Menthol
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Menthol

Menthol is a natural compound found in several plants of the mint family e.g. the peppermint, cornmint, and spearmint herbs. When consumed it imparts a minty taste and smell, and has a characteristic cooling effect.

General uses

Menthol is also produced synthetically for commercial use, and is widely used in the food, flavour, oral hygiene, cosmetic, and pharmaceutical industries. The tobacco industry is one of the main users of menthol.

Reported tobacco industry uses

Menthol is one of the most commonly used additives in the tobacco industry. It has been used in tobacco products since the 1920s to suppress the harshness of smoke and as a soothing alternative for smokers suffering from colds. Menthol is the only type of tobacco additive that is sold as a particular type of cigarette i.e. ‘Menthol cigarettes’. Menthol is added to cigarettes to provide a distinctive (brand-specific) mint flavour to the inhaled smoke. The menthol is added to several parts of the cigarette: either directly to the tobacco, the inner foil of the cigarette packet, the filter paper, or more recently as a crushable capsule inside the filter for a stronger effect.

The amount of menthol added to the cigarette depends on whether it is being produced as a “menthol” cigarette.  Mentholated cigarettes contain menthol at levels that are up to 0.45% of the total weight of the tobacco used in one cigarette (although levels up to 2% are also reported). Non-mentholated cigarettes can contain menthol at much lower levels that make up between 0.01 to 0.03% of the total weight of tobacco.

Harmful health effects

Menthol is generally regarded as safe for use in food and cosmetics. However, this does not suggest it is safe when inhaled from smoking cigarettes. Although studies show that when a mentholated cigarette is burnt, almost all of the menthol is released into the smoke unchanged, a small amount (0.5%) does burn and can form compounds such as benzo(a)pyrene and benzene. These chemicals have been classed as human cancer-causing agents by the International Agency for Research on Cancer (a leading expert cancer organisation).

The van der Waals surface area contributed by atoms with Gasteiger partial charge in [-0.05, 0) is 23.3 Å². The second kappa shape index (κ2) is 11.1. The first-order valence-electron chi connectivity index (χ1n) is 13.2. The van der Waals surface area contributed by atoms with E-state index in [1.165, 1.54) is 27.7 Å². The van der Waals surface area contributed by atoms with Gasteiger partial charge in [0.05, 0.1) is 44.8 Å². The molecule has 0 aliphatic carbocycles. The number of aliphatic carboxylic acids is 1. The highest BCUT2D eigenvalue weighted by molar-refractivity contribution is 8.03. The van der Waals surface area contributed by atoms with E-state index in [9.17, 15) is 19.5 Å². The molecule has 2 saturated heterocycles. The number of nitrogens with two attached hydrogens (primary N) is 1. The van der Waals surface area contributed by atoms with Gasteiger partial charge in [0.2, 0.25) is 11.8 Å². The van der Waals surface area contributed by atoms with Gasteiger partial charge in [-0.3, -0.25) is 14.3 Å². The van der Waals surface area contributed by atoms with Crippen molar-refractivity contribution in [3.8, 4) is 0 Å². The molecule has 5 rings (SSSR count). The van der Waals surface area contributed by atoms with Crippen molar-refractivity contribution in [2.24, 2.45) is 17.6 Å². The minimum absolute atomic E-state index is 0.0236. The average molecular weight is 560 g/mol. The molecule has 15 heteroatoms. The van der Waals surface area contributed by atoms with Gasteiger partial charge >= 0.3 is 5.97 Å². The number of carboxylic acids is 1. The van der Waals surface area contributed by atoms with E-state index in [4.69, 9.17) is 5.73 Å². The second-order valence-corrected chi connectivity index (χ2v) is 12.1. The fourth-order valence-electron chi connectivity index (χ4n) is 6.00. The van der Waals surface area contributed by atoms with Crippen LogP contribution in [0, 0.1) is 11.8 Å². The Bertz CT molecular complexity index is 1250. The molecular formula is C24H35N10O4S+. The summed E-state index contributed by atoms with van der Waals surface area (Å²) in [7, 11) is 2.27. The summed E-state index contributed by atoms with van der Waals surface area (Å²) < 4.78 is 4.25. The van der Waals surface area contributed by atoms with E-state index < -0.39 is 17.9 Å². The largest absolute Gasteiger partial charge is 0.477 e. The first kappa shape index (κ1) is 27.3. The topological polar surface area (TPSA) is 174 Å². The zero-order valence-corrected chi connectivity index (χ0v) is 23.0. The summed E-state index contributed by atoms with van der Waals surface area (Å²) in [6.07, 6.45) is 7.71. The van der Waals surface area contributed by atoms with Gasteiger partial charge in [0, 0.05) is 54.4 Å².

Menthol numbs the throat and increases the smoothness of the smoke, which masks the harsh effects of cigarette smoke and thereby makes it easier to smoke. Menthol cigarette smokers also tend to inhale more deeply for the cooling effect. These effects (together with the minty taste) particularly appeals to young people as studies have shown that menthol cigarettes are commonly used in adolescents and is often their first cigarette brand of choice.

Tobacco manufacturers recognise that the cooling effect of menthol makes for a pleasurable smoking experience and, therefore, also add menthol to the tobacco used in non-menthol (i.e. regular) cigarettes. This provides a smoother and less harsh smoke without the mint taste. Other tobacco additives used for this purpose include peppermint, spearmint, thyme and eucalyptus oils, and the chemical methyl salicylate. Consequently, by adding menthol, tobacco manufacturers increase the attractiveness and appeal of cigarettes.

The sensory experience from smoking menthol cigarettes can make it difficult to stop as the pleasurable taste, odour, and cooling effects may reinforce the smoking habit. Indeed, menthol’s numbing effects on the lungs may allow many smokers to inhale more deeply to get their nicotine fix.

Menthol’s use in medicinal products can also give smokers a false sense of safety.  Studies have shown that menthol cigarette smokers often have the wrong impression that the compound offers them some sort of health protection compared to non-menthol cigarettes. This can encourage continued consumption and helps sustain the smoking habit and thus greater exposure to the toxic substances in cigarette smoke.

This text of the factsheet on the tobacco additive menthol was written by the German Cancer Research Centre (DKFZ). You can find the original in English on the RIVM website http://www.dkfz.de/de/tabakkontrolle  

This initiative has received funding from the European Union in the framework of the Health Programme.